High Level Comparison




Data Center

Service Providers


Split control and data forwarding planes

Replace network devices with software



Not determined yet, does support OpenFlow

Applications run

On industry-standard servers or switches

On industry-standard servers

Customer Benefit

Drives down complexity and cost, increases agility

Drives down complexity and cost, increases agility

Prime Initiative Supporters

Enterprise networking software and hardware vendors

Telecom service providers

Business Initiator

Corporate IT

Service Provider

Similarities and Differences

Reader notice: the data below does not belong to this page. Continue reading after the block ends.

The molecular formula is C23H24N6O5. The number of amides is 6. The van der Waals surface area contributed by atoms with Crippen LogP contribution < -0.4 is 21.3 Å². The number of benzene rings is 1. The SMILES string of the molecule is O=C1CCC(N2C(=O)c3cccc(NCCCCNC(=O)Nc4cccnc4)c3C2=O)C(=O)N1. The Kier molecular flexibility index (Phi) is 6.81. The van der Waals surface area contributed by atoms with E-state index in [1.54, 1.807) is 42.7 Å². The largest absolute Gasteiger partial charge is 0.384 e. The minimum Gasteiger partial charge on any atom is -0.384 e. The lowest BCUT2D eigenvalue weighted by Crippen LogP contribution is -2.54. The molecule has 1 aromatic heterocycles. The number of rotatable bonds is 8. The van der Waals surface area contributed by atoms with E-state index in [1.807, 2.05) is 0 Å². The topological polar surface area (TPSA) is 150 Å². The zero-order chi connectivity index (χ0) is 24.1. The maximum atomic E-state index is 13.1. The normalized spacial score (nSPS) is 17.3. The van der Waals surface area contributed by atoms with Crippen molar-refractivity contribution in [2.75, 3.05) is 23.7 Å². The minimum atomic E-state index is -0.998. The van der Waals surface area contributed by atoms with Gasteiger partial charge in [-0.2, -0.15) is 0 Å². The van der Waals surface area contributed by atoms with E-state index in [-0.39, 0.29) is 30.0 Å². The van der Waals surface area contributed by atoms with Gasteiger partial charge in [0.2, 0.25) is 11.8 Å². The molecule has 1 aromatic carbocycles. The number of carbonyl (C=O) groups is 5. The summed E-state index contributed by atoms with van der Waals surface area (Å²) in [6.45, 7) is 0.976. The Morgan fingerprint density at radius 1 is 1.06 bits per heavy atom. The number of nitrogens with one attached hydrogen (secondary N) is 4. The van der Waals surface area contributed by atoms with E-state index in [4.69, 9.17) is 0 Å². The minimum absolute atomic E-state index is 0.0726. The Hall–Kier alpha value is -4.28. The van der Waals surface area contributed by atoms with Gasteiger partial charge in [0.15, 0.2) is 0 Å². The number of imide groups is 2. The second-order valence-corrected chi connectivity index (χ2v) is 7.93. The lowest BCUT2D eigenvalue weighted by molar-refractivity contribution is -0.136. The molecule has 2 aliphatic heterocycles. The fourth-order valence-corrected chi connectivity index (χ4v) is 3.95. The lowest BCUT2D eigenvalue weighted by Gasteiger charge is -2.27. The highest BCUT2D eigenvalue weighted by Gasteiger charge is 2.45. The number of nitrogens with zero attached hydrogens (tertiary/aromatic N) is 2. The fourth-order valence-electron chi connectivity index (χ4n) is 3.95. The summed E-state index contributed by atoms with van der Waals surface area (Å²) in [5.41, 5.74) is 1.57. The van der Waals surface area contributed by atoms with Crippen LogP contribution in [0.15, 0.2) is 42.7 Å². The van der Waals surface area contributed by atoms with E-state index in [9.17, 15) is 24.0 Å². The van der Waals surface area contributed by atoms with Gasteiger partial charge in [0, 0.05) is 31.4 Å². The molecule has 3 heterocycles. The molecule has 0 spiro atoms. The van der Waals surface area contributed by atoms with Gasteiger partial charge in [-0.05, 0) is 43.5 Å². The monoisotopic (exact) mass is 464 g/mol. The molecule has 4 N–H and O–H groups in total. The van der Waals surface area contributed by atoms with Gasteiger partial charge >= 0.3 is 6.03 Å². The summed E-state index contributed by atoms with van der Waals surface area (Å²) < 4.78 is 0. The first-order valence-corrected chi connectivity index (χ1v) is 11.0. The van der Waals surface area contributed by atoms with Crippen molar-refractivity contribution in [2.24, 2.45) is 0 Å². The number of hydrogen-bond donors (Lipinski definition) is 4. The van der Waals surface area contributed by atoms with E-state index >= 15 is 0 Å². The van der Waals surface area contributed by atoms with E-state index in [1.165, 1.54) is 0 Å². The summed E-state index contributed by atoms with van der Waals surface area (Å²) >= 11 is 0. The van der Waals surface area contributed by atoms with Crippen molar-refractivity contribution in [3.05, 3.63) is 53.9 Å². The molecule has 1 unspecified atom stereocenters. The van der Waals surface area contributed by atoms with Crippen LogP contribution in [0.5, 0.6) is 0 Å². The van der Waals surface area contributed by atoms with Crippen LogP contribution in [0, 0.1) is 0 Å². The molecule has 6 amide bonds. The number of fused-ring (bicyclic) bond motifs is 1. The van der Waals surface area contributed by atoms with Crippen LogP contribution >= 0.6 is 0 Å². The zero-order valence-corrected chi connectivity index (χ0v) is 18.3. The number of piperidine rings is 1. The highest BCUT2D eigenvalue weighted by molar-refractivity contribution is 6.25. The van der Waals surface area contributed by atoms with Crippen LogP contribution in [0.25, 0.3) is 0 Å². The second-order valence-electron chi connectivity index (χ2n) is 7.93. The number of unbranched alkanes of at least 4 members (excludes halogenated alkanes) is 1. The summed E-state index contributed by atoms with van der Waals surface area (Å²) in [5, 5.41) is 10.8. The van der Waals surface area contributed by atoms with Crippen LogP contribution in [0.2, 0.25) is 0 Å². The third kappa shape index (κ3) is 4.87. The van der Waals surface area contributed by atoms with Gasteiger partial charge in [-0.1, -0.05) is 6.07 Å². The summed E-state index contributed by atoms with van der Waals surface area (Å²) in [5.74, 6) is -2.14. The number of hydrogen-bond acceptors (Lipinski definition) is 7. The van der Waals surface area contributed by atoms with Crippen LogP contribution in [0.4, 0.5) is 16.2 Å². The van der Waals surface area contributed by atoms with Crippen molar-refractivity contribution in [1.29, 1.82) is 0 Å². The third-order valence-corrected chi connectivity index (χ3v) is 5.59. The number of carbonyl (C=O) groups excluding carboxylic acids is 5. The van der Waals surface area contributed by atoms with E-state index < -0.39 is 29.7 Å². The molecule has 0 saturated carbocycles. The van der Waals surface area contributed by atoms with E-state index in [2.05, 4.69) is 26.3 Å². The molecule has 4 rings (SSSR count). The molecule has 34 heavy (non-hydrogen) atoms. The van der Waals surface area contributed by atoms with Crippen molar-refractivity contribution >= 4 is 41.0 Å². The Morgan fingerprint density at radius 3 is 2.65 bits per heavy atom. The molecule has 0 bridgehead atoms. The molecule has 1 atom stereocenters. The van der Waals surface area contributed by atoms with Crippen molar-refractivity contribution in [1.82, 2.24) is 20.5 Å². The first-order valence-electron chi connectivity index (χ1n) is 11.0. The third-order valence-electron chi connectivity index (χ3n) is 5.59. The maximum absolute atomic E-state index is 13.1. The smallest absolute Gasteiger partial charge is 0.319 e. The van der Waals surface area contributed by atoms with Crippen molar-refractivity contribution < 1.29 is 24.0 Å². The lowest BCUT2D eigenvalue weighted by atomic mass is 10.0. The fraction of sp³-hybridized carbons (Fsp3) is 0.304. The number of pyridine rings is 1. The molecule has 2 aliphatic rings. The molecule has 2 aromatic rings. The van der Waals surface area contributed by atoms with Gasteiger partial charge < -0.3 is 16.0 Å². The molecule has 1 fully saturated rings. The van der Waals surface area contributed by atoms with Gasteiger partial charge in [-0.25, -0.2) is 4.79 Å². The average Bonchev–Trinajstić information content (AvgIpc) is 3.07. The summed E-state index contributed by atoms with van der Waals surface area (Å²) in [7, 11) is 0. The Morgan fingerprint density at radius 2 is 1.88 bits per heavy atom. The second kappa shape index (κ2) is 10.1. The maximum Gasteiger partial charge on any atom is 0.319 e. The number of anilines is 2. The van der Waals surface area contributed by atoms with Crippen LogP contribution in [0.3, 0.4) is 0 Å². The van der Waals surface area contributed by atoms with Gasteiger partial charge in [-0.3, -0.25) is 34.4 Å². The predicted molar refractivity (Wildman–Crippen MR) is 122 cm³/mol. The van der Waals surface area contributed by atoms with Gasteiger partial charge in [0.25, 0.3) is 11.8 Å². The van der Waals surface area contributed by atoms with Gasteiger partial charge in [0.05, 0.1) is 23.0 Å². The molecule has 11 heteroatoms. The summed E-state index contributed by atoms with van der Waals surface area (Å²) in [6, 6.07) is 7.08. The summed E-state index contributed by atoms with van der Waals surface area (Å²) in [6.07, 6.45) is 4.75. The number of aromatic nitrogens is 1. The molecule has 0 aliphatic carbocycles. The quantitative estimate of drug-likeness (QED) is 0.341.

As we have said, there is much similarity between the two approaches with both focused on making data communications easier to deploy, manage and change while also driving down the costs. Both approaches focus on replacing proprietary networking equipment with software running either on industry-standard server hardware or on virtual machines hosted on servers.  In either case, the fact that the physical platform is being replaced by an x86-driven platform is fundamental to the success.  By deploying virtualized networking in VMs on COTS equipment from server OEMs like Dell, HP or IBM, service providers can reduce the equipment variability that they face today, streamlining support and procurement – which has a significant impact on both acquisition costs and operating costs. Currently the pace of change in networking, combined with the sheer magnitude of platform variety contributes to a financial challenge that is becoming unworkable – both for end customers and service providers.  When combined with high costs (because of the proprietary nature of the equipment), longer amortization cycles and higher servicing costs, networking is eating deeper into company budgets (service cost is often equated as a percentage of the total cost of the platform). The ability to grow and scale businesses is being held back by the cost of networking. In a cloud-focused world where companies on both sides of the demarcation line are being pushed to respond faster, financial barriers can be offset with software-based functionality, allowing for new features to be adapted faster.  This gives businesses the velocity to grow, instead of holding them back as they wait for equipment to fully depreciate before making infrastructure improvements. With both alternatives able to utilize the OpenFlow protocol, there is a natural continuum that allows service providers to offer even more flexible managed IP services, especially for smaller customers who are not in a position to manage their own IT infrastructures. Where the two approaches differ begins with the organizations behind the initiatives.  SDN was originally driven by the need to continually change network infrastructure when testing different solutions.  Researchers realized that by separating the control plane from the data forwarding plane and virtualizing all of the connections, they could remove the hard-wired barriers of networks and quickly change structures to suit their needs. SDN was focused mainly from the core down to the server.  As new cloud, big data and integrated applications started to drive more communications between servers, the ability to bring some of the control down to the server level meant that networks could utilize more east-west communication, reducing the north-south traffic and speeding up operations. The key drivers behind SDN are software vendors like Big Switch Networks and VMware (through their purchase of Nicira).  Hardware vendors like Cisco, HP, IBM and Juniper are also involved, but in understanding who has the most to gain from an SDN-driven world, it is clear that hardware players are not always in that camp. (Here is our take on Cisco’s unique challenge for SDN.) While hardware vendors are stepping in to be involved in SDN, they are most likely viewing this as a hedged bet, similar to server OEMs who tenuously approached server virtualization in the early days. Just visiting a vendors’ website shows some insight into how deeply the business is aligned with SDN.  Search on the term “SDN” or try and see the outcome.  IBM has plenty of content and is clearly embracing the strategy.  A search of returns “did you mean ISDN?” in red at the top of the search results. For NFV, the need was driven by carriers like Deutsche Telekom and BT Group who saw that the cost and complexity was holding back their ability to profitably scale with more customers.  Quite often power was becoming a more dominating factor in deployments as well.  A change was needed. NFV began in Europe through the European Telecommunications Standards Institute (ETSI). As a carrier-driven initiative, the primary focus is on how networking functions can be virtualized – mainly along the border between carrier and customer networks – for more efficient and scalable deployments.  NFV’s principal proponents are carriers like AT&T, BT Group, Deutsche Telekom, Orange, Telecom Italia, Telefónica and Verizon. While virtualization is a primary driver with this group as well, the key goal is not in the separation of data and control, but more on the standardization of devices. There is more of a primary focus on driving commonality and commoditization at the device level and replacing the physical with the virtual then in changing the routing execution. Many of the proprietary platforms that providers are deploying today are already built on an x86 architecture (and running on a Linux variant like Wind River or MontaVista), so the ability to port that platform to a virtual machine should be relatively straightforward.  For equipment manufacturers, however, this removes a revenue component from the equation and also reduces the barrier to switching for the end customer.  When a solution is a complete platform, there is a higher switching cost with end customers through each generation of hardware, but when that products becomes a purely software solution, the ability for a customer to move to a competitor’s product can happen at any point, not just at the point of platform amortization or platform generational change. In the world of software-focused solutions like SDN or NFV, it is easier for a vendor to “buy out” a competitor’s installation as this does not require capital expenditures.